The present invention generally comprises a corkscrew that greatly eases the cork removal process by enabling the user to grasp the corkscrew handle and rotate the handle repeatedly and reciprocally without releasing the handle to advance the screw and embed it in the cork. The corkscrew's unidirectional clutch action enables the user to carry out multiple rotations of the screw without releasing the handle, thereby greatly simplifying the task and reducing the effort required to embed the screw in the cork.
 With regard to FIGS. 6 and 10-12, the unidirectional clutch mechanism includes a tubular housing 21 having an open proximal end and a pair of diametrically opposed holes 22 disposed adjacent thereto. The distal end of the housing 21 is closed by end wall 23, and a circular opening 24 is disposed coaxially in the end wall 23. A hex bushing 26 is received within the distal end of the housing 21, and it is provided with a flange 27 that abuts the interior surface of the housing. As a result, the hex bushing defines a first annular space 28 between the hex bushing and the interior surface of housing 21. The hex bushing also includes an axially extending bore 29 therethrough that is provided with a hexagonal conformation, as shown best in FIG. 12.
 The unidirectional clutch mechanism also includes a helical screw 31 having a sharpened distal tip for penetrating a cork, and a distal end shank that is coaxial with the housing 21. A hexagonal pin 32 includes an axially disposed socket 33 that receives the distal shank of the screw 31 and is permanently secured therein. The hex pin 32 extends through the circular opening 24 of the housing 21 and into the bore 29 of the hex bushing, where it is permanently secured. The opening 24 is dimensioned to permit rotation of the hex pin 32 therein, and the hex bushing is joined for rotation in common with the helical screw 31.
 The unidirectional clutch mechanism further includes a drive bushing 41 which has a proximal tubular portion 42 dimensioned to be received in the housing 21. A pair of diametrically opposed holes 43 are located in the portion 42 and positioned to align with holes 22 of the housing, as will be detailed below. The drive bushing also includes a distal portion 44 having a reduced diameter that defines with the interior surface of the housing a second annular space 48 that is contiguous with the first annular space 28. The distal portion 44 includes a central bore 4 that is dimensioned to receive the hex pin 32 therethrough in freely rotating fashion.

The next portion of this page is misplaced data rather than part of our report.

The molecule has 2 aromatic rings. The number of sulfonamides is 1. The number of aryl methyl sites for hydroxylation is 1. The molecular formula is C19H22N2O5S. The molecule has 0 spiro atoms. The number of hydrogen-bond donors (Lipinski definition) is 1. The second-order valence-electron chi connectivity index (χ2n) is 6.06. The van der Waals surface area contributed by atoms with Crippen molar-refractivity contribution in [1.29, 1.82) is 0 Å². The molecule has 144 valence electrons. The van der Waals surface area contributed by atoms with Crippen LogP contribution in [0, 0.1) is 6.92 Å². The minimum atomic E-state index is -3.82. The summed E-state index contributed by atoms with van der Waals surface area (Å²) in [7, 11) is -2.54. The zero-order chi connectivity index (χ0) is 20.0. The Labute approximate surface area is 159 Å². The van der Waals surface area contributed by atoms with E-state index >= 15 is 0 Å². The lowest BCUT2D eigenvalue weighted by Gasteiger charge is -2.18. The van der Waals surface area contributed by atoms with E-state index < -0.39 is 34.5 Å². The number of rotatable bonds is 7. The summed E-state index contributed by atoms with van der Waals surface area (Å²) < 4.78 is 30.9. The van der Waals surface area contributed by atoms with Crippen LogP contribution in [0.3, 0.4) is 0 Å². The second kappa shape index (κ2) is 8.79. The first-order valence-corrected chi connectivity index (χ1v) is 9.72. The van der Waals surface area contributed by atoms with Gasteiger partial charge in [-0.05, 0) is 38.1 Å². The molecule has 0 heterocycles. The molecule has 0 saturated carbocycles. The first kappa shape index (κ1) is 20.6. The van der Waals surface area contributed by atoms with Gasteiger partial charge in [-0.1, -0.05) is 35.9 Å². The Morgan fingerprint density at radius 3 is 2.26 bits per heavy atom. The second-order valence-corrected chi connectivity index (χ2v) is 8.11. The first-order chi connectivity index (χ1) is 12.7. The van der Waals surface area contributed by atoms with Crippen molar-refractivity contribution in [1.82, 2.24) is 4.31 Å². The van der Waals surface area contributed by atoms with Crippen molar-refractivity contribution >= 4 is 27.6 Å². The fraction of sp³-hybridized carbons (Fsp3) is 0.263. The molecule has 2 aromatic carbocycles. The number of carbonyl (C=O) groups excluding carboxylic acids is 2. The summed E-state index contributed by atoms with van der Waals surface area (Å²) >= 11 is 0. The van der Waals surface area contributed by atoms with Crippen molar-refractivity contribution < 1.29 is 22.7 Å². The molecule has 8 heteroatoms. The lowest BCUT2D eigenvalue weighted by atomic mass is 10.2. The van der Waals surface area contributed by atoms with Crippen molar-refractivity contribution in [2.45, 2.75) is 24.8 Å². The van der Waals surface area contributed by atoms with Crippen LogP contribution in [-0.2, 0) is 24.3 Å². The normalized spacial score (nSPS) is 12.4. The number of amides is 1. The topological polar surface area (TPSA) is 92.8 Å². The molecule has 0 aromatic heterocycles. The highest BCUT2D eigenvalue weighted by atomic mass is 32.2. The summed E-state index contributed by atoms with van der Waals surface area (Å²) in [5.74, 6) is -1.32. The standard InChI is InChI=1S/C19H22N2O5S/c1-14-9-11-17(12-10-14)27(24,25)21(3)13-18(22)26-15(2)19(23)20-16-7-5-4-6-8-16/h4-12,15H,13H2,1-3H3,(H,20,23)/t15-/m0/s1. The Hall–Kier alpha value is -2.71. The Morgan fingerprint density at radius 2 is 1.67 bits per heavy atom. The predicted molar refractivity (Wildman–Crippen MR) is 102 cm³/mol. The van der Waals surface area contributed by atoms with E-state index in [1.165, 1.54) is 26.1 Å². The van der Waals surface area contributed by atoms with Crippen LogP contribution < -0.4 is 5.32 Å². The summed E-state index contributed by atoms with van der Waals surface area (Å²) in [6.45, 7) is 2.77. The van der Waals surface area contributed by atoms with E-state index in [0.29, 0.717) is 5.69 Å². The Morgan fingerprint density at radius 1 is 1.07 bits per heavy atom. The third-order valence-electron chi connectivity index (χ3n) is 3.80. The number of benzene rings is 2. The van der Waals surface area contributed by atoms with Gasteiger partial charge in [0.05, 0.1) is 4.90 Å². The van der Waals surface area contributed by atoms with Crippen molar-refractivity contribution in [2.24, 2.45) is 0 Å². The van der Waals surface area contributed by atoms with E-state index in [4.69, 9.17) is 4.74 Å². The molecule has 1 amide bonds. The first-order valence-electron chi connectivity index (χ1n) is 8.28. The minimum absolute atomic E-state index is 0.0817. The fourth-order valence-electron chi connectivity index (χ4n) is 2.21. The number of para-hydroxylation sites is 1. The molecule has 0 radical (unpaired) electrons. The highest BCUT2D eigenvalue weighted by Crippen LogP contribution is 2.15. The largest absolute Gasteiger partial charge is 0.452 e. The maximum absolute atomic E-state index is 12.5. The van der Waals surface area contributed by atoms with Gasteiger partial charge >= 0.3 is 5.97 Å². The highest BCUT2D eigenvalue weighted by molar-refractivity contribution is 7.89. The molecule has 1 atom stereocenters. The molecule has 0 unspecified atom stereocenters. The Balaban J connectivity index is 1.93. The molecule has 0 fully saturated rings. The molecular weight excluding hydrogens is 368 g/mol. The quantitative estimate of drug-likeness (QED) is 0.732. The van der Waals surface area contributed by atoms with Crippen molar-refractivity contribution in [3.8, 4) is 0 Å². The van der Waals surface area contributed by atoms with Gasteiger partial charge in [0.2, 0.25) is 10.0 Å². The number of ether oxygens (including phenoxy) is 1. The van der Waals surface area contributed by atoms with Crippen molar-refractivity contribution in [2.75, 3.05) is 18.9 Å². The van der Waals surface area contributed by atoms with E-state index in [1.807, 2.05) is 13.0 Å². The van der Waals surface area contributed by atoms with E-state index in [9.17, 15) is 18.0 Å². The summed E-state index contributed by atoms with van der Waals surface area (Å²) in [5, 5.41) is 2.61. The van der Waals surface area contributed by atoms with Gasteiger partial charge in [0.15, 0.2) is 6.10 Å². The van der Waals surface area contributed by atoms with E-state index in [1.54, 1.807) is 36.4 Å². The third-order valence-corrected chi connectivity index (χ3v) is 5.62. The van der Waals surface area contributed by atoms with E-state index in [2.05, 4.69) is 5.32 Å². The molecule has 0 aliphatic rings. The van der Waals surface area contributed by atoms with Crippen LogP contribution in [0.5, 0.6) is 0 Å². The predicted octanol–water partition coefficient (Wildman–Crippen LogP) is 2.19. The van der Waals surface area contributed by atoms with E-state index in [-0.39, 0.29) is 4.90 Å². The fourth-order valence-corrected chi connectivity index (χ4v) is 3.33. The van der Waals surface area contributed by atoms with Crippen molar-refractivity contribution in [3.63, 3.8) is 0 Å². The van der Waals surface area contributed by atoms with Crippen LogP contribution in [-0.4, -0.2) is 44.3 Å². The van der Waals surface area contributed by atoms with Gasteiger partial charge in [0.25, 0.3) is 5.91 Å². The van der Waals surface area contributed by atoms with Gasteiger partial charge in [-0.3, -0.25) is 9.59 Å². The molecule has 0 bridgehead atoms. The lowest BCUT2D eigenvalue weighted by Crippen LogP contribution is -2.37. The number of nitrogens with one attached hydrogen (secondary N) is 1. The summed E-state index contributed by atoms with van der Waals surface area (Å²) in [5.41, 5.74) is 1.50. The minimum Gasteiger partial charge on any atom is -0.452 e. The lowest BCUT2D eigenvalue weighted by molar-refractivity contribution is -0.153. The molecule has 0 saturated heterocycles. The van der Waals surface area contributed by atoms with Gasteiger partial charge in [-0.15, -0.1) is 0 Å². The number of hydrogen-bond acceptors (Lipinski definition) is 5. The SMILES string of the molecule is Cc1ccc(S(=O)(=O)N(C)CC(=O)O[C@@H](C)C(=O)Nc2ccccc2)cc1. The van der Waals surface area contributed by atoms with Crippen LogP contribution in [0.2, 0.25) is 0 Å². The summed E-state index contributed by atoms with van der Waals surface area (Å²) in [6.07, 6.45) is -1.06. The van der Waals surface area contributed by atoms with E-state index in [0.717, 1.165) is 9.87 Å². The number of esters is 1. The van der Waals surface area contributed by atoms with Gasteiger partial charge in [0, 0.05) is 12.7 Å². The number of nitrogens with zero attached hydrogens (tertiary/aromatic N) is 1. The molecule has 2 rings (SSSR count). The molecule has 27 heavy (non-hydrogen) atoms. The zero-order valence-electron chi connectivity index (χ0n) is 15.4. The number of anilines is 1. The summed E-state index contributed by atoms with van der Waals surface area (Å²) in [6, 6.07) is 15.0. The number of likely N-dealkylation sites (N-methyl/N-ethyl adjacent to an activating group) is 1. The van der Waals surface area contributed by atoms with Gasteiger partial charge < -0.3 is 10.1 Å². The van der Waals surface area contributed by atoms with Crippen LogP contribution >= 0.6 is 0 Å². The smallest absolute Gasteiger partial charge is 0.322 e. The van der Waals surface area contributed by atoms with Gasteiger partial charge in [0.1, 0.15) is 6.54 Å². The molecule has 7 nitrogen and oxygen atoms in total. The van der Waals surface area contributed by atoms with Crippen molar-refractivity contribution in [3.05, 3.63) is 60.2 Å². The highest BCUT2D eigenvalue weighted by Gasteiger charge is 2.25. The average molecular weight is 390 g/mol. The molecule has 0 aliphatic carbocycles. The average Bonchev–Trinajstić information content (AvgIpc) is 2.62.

The hex pin 32 includes a diametrical hole 51 adjacent to its proximal end, and the distal end of portion 42 of the drive bushing is provided with a pair of diametrically opposed holes 49. A drive pin 52 is secured in the hole 51 of the hex pin, with access thereto provided by holes 49 in the drive bushing. Thus the pin 52 serves to retain the assembly of the housing, hex pin 32, hex bushing 26, and drive bushing 41. Furthermore, a pivot pin 63 extends through the aligned holes 22 and 43 of the housing 21 and drive bushing 41, securing those components together, as shown in FIG. 5.
 Secured within the contiguous annular space 28 and 48 is a helical clutch spring 54, which is a left-handed helix. The clutch spring is formed of wire having flat exterior and interior surfaces as is known in the prior art. Due to the fact that the hex bushing and drive bushing are not otherwise coupled in rotation, the clutch spring 54 provides the only rotational connection between the drive bushing and the hex bushing and thus the helical screw.
 With regard to FIG. 1, for example, the corkscrew assembly includes a handle 71 and an arm 72 pivotally secured to the handle at hinge 70 (FIG. 5). The arm includes a distal flange or inset 73 that is configured to engage the lip of a bottle opening. The pivot pin 63 not only extends through the housing 21 and drive bushing 41, it also extends through aligned holes 74 in the handle 71, whereby the unidirectional clutch mechanism described above is pivotally secured to the handle and may be rotated so that the helical screw 31 is impinged on the handle and stored in a protected space therein. Moreover, when the screw 31 has been threaded into a cork and the inset 73 is resting on the lip of the bottle, the handle may be lifted to remove the cork. There is a significant mechanical advantage equal to the ratio of the distance of the point of uplift from the hinge 70, divided by the distance between the pivot pin 63 and the hinge 70. This leverage enables and eases removal of the cork from the bottle without undue effort.